The weighting game

Christian Diller of Capital Dynamics and Thomas Meyer of EVCA examine how the financial crisis – and ensuing regulatory storm – is sharpening up risk management in private equity.

With the incoming EU Directive on Alternative Investment Fund Managers and the US Financial Reform Bill, the private equity industry finds itself in the way of a new regulatory storm.

The Committee of European Insurance and Occupational Pensions Supervisors (CEIOPS) is addressing regulation of the insurance industry within the framework of Solvency II and the Basel Committee on Banking Supervision is working on the new Basel III accord. Both aim to prevent further crises by introducing more stringent capital requirements for risky assets.

For instance, under Solvency II, insurance companies will have to measure investment risks either through a standard approach or an internal model. The current draft of the Solvency II regulations foresees a standard risk weight of 49 percent for private equity and 39 percent for public equity. Both figures are high, but the risk weight for public equity is less relevant because the financial industry has been using internal risk management models for more conventional asset classes for years. In contrast, the private equity asset class is only in early stages of developing and implementing internal risk management models.

As insurance companies and banks are large providers of capital to the private equity industry and are now actively discouraged from doing so, the recent regulatory efforts have sent shock waves through the industry. The industry has started making increased noises about lowering standard risk weights and exemptions, but these noises are increasingly falling on deaf ears. Instead regulators point to internal models as the way out. At the same time, the more one argues that proper measurement of private equity risk is impossible, the more regulators see the need to push for risk management frameworks analogous to those of other asset classes.

In different European countries, various groups of insurance companies and the newly-founded risk management working group at the European Private Equity and Venture Capital Association have been formed to address the challenges brought by the new regulations and by the immature state of private equity risk management.

What is clear already is that there are significant conceptual challenges to be overcome to develop comprehensive risk management models. These include fully understanding the risks of investing into the asset class and formulating general principles that need to be considered when creating internal risk management models.


Regulators usually define various risks that directly affect different asset classes, for example:  interest rate risk for bond valuations, market risk for listed stocks and credit risk for debt. But what are the risks of a long-term asset class like private equity? Many would argue that since private equity is a subset of the equity market, the asset class must be primarily exposed to market risk. However, upon close inspection, funding liquidity risks emerge as at least as important for institutional investors that invest into private equity funds. Indeed, the prevailing financial crisis underscores the need to pay equal, if not greater, attention to liquidity risk.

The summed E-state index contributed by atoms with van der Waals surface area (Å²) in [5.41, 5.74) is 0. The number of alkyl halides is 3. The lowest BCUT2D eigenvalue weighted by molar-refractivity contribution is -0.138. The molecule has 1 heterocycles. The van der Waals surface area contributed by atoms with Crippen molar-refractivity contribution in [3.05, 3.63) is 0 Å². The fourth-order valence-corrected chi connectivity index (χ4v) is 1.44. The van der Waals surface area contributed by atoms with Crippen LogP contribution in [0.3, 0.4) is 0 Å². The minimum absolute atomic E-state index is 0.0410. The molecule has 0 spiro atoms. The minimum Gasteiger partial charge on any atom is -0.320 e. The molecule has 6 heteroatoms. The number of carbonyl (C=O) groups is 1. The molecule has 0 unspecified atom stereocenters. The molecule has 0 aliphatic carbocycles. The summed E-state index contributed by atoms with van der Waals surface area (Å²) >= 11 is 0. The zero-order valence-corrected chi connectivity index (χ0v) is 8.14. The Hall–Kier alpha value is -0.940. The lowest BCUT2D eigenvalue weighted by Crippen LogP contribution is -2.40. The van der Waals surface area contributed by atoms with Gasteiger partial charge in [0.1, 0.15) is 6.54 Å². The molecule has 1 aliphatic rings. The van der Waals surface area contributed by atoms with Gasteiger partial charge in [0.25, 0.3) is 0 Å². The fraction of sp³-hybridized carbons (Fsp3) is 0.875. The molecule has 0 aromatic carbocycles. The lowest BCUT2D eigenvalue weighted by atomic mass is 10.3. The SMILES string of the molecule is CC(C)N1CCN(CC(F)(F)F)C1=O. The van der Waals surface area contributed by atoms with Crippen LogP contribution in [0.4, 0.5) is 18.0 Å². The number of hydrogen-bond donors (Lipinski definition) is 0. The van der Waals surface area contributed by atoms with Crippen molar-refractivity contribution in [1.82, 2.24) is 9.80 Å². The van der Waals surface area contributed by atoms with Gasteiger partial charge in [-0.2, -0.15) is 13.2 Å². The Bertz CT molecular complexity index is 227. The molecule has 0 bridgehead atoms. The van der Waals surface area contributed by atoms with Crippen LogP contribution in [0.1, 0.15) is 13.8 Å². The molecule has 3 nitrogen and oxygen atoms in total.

Market risk is the risk that the value of a portfolio will decrease due to variations in stock prices, interest rates and foreign exchange rates, which affect the value of the underlying companies. When talking about market risks, the key to the debate is the definition of value. In private equity no regular observable market prices exist, but fund managers try to estimate a value for the various portfolio companies and report the NAV to their limited partners.

There are two principal methods for valuing an asset like a private equity fund interest. The first is its current market valuation, or an estimate of what that might be. The second is the present value of the estimated future cash flows from that asset. Normally, arbitrage forces these two alternative methods of valuation into close alignment, but sometimes lack of liquidity and other market disfunctionalities cause these two alternative approaches to diverge, occasionally sharply, as observed in many secondary transactions during the financial crisis.


“Fair value” in private equity is based on the concept of an “orderly transaction”,  which assumes that buyers and sellers are not acting under any compulsion to engage into the transaction, both parties have reasonable knowledge of relevant facts and have the ability to perform sufficient due diligence in order to be able to make orderly investment decisions. Assessing the limited partner’s ability to conduct an orderly transaction is the key to assessing the risks for such an illiquid asset class. Discounts observed in the secondary markets are not necessarily caused by deterioration of the fund’s value but often rather reflect the inability of some limited partners to execute an orderly transaction as they lack liquidity. If a limited partner conducts an orderly transaction, he will not be forced to accept a price much lower than his estimated present value of the future cash flows.

In addition to the risk of losing invested capital due to liquidity constraints, private equity investors face the capital risk of not getting back their investment due to poor performance of the private equity fund. Manager quality, equity market exposure, interest rates and refinancing terms and foreign exchange rate fluctuations affect this risk. Portfolio companies often need to refinance maturing liabilities, which is influenced by the availability and prices of debt and, hence, has an effect on the long-term performance of private equity investments.